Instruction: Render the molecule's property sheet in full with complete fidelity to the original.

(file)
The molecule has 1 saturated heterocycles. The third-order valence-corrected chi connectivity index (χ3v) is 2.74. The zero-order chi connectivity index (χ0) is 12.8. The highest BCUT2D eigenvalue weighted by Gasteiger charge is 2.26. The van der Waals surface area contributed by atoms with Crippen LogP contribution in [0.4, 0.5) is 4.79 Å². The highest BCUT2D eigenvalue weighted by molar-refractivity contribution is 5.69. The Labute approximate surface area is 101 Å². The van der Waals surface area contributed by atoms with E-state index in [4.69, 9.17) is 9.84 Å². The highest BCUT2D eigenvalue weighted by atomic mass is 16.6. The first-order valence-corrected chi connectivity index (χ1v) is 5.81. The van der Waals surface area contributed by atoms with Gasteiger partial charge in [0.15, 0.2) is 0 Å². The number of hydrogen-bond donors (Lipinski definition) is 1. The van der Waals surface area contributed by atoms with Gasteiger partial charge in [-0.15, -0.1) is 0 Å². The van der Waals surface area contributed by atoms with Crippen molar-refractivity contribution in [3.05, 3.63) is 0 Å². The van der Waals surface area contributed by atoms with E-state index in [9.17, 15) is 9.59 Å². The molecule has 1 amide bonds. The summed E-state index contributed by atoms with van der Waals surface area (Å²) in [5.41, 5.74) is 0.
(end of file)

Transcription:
The molecule has 1 saturated heterocycles. The third-order valence-corrected chi connectivity index (χ3v) is 2.74. The zero-order chi connectivity index (χ0) is 12.8. The highest BCUT2D eigenvalue weighted by Gasteiger charge is 2.26. The van der Waals surface area contributed by atoms with Crippen LogP contribution in [0.4, 0.5) is 4.79 Å². The highest BCUT2D eigenvalue weighted by molar-refractivity contribution is 5.69. The Labute approximate surface area is 101 Å². The van der Waals surface area contributed by atoms with E-state index in [4.69, 9.17) is 9.84 Å². The highest BCUT2D eigenvalue weighted by atomic mass is 16.6. The first-order valence-corrected chi connectivity index (χ1v) is 5.81. The van der Waals surface area contributed by atoms with Gasteiger partial charge in [0.15, 0.2) is 0 Å². The number of hydrogen-bond donors (Lipinski definition) is 1. The van der Waals surface area contributed by atoms with Gasteiger partial charge in [-0.15, -0.1) is 0 Å². The van der Waals surface area contributed by atoms with Crippen molar-refractivity contribution in [3.05, 3.63) is 0 Å². The van der Waals surface area contributed by atoms with E-state index in [9.17, 15) is 9.59 Å². The molecule has 1 amide bonds. The summed E-state index contributed by atoms with van der Waals surface area (Å²) in [5.41, 5.74) is 0.